By Barbara Plett Usher State Department Correspondent, BBC News
For several days US State Department officials have been circulating a draft memo that dissents from President Donald Trump’s Executive Order on immigration.
According to a version of the text seen by the BBC, the cable says Mr Trump’s temporary ban on refugees as well as nationals from seven Muslim majority countries will not achieve his aim of protecting Americans from terrorist attacks, and will likely be counterproductive.
The memo is set to be filed through the State Department’s “dissent channel,” a way for employees to register policy disagreements with the Secretary of State and other top officials.
While dissent cables are not that unusual, a State Department official has told the BBC that this document has garnered “hundreds” of signatures, which would be “unprecedented.”
And while the dissent channel is meant to provide an avenue for protest without fear of reprisal, there are strong indications that this administration might not see it that way.
Asked about State Department criticism of the immigration ban, the White House Spokesman Sean Spicer said if “these career bureaucrats” had a problem with it, “they should either get with the programme or they can go.”
The draft dissent cable argues Mr Trump’s Executive Order will be ineffective because of the “vanishingly small” number of terror attacks committed by foreign nationals admitted to the US on a visa.
It warns that the ban will increase anti-American sentiment; that it will have an immediate and clear humanitarian impact; and that it will sour relations with the countries on the blacklist – Iran, Iraq, Sudan, Somalia, Syria, Yemen and Libya – as well as much of the Muslim world.
Going even further in a personal and moral appeal, the draft says the ban “stands in opposition to the core American and constitutional values that we, as federal employees, took an oath to uphold,” such as equality and an abhorrence of discrimination on race, religion, sex or national origin.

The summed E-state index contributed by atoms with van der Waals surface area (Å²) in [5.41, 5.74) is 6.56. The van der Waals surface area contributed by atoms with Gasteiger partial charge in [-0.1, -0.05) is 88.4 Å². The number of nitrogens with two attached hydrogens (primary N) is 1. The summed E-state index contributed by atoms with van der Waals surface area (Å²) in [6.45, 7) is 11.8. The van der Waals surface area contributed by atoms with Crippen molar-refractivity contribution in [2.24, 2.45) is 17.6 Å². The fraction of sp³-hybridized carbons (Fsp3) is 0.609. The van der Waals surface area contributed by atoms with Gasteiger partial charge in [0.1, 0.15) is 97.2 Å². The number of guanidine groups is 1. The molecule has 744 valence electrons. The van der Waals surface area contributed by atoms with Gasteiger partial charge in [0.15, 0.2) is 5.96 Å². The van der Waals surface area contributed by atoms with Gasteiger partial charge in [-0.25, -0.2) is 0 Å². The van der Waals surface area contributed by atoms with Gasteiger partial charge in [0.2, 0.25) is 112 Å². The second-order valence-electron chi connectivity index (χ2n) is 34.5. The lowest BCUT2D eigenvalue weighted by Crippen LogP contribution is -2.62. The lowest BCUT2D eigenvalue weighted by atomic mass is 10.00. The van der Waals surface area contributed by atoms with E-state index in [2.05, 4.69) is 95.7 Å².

Mr Spicer said the criticism was blown way out of proportion. He repeated Mr Trump’s assertion that barely more than 100 people out of 325,000 travellers had been detained and held for questioning at US airports after the executive order was issued.
Media caption”I feel he has a reason for doing what he’s doing” said one Staten Island resident
It’s not clear, though, how many other people who were expecting to travel to the US in the near future using previously valid visas have had their plans upset by the changes.
Mr Spicer called the move to set up extreme vetting measures for refugees and certain categories of immigrants “common sense steps” to ensure “the safety of America.”
While acknowledging that the dissent channel was an established way for State Department career officers to express themselves, he added that “if someone has a problem with that agenda, than that calls into question whether or not they should continue in that post.”
The dissent channel was instituted in the early 1970s as an outlet for diplomats frustrated by US policy in turbulent times.
The very first cable was filed by the former Ambassador Jack Perry protesting the Christmas bombing of North Vietnam in 1972, on the eve of the Nixon-Breszhnev summit.
In an early analysis of dissent in the foreign service, author Kal Bird notes that this had no impact on the Nixon-Kissinger Vietnam policy, and that precisely because few dissent cables ever changed policy, they came to be seen as a tool of “desperate last resort.”
He cites two cases of foreign service officers who were given poor work evaluations as a penalty for speaking out.
The most recent use of the dissent channel was in June last year, when more than 50 diplomats sharply criticised the Obama administration’s policy in Syria.
They urged Mr Obama to authorise military strikes against Syrian government forces in order to stop their violations of a ceasefire in the civil war, and to back up US diplomacy with a “judicious use” of force.
This would have been a radical change in the US approach.
Then Secretary of State John Kerry heard them out.
The policy didn’t change and the diplomats remained frustrated, but they continued in their jobs.